1 tablespoon canola or other neutral cooking oil
1 teaspoon mustard seeds
A pinch of asafoetida (see Notes)
5-6 fresh curry leaves (see Notes)
1/2 teaspoon turmeric powder
1-2 small hot green chiles to taste, trimmed and split lengthwise (see Notes)
1 pound green beans, trimmed and sliced diagonally into thin fingernail-sized pieces
1/2 cup raw, unsweetened shredded coconut
1/2 teaspoon coarse salt (plus a pinch more if needed, to taste)
1. Choose a very large skillet or large pan, with a lid. Warm the pan over medium-high heat and add the oil. When oil is hot, add the mustard seeds and cover the pan. The seeds will begin to pop vigorously. Shake the pan periodically as they do, so they don't burn. This will all take just about 1 minute.
2. When the popping has subsided, remove the lid and stir in the chile, curry leaves, turmeric and asafoetida for about 10 seconds. Stir in the green chiles and salt and turn the heat to medium-low. Stir in 1/4 cup of water and cover. Steam the beans in the pan for about 7-8 minutes, until tender and cooked through.
3. When beans are cooked, stir in the coconut, allowing it to take on a slightly golden color from the turmeric. When the coconut is well incorporated, taste and add a pinch more salt if needed.
This recipe comes from my friend Bhavani, who is an amazing cook. I was working on a fundraising cookbook for my daughter’s elementary school, and we needed a vegetable dish to go with Kerala Chicken Curry. Bhavani called me up and off the top of her head said, “I’d make something like this.” And so, this dish was born.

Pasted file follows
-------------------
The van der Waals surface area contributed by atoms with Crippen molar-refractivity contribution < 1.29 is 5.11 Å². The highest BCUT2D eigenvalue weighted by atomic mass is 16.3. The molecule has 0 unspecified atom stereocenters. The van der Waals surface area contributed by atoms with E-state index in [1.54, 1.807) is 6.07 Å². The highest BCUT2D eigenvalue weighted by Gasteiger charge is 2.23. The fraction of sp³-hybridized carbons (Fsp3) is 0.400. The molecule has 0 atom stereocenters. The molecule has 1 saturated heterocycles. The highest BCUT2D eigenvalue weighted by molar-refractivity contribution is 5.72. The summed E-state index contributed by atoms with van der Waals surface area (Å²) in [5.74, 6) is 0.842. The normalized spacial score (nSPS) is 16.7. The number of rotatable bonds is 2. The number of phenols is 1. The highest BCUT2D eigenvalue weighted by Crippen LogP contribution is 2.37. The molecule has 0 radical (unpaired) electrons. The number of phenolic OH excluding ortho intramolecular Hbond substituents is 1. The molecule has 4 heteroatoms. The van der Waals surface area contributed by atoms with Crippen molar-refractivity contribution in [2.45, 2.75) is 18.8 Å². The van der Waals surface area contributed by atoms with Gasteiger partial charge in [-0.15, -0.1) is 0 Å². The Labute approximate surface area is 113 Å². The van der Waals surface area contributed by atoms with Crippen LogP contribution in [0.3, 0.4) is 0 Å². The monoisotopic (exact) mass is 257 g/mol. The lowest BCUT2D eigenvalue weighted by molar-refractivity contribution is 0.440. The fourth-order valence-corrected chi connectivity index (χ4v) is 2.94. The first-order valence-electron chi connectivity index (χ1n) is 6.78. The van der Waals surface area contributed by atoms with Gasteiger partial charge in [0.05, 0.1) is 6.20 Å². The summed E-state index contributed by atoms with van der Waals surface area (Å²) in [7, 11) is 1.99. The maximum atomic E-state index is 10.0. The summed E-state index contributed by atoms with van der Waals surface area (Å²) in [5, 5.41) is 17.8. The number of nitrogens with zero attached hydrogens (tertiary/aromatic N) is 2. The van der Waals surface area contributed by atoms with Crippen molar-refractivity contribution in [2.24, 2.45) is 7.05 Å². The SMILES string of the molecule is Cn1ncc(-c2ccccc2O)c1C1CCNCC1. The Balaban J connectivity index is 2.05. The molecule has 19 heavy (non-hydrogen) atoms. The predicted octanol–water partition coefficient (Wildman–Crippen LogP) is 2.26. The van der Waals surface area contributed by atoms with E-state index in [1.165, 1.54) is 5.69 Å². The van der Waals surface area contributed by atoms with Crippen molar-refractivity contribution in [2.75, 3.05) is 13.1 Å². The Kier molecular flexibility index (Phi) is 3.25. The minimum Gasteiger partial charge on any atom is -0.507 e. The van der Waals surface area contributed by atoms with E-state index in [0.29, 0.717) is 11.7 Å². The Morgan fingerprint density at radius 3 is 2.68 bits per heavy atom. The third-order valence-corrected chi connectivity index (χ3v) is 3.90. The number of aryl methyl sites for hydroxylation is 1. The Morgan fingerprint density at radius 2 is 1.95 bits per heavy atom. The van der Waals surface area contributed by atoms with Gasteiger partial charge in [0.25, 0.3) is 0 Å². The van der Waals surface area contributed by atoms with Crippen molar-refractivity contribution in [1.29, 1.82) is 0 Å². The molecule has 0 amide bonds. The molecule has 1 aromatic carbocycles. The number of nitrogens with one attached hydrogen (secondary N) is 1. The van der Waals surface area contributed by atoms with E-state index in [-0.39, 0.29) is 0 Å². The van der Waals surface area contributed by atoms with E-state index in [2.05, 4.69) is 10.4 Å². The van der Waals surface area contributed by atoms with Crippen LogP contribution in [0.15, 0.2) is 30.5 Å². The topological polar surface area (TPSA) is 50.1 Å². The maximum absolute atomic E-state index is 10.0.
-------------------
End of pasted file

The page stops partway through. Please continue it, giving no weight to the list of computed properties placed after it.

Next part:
Asafoetida is a very strong-smelling Indian spice. Don’t be put off by it - you just use a pinch of it, and it gives the dish an unmistakable Indian flavor. You’ll need to visit an Indian market to find it. There’s not really any substitute for it, so if you can't find it, just leave it out.
Fresh curry leaves are another ingredient you’ll probably need to get at an Indian market. They’ve got a very distinct flavor, so again, there’s not really a substitute if you can’t find them. If you make the dish without them, you’ll have a very nice green bean dish but it will be missing its characteristic flavor.
The chiles to use for this are about the size of your pinky finger, and hot. They may be labeled "Asian hot chiles" or "green Thai chiles" in some stores. If you can't find them, you can substitute a serrano or jalapeno chile, sliced lengthwise into quarters (serrano) or sixths (jalapenos), to be about the same size and shape.
Instead of making this dish with all green beans, Bhavani suggested another fun option would be to make the dish in the colors of the Indian flag, with equal parts green beans, white cabbage and carrots. If you do this, slice the carrots thinly on the bias and begin cooking them a minute or two before adding the green beans and cabbage (since they take longer to cook).
Thank you to Bhavani Balasubramanian for the original version of this recipe.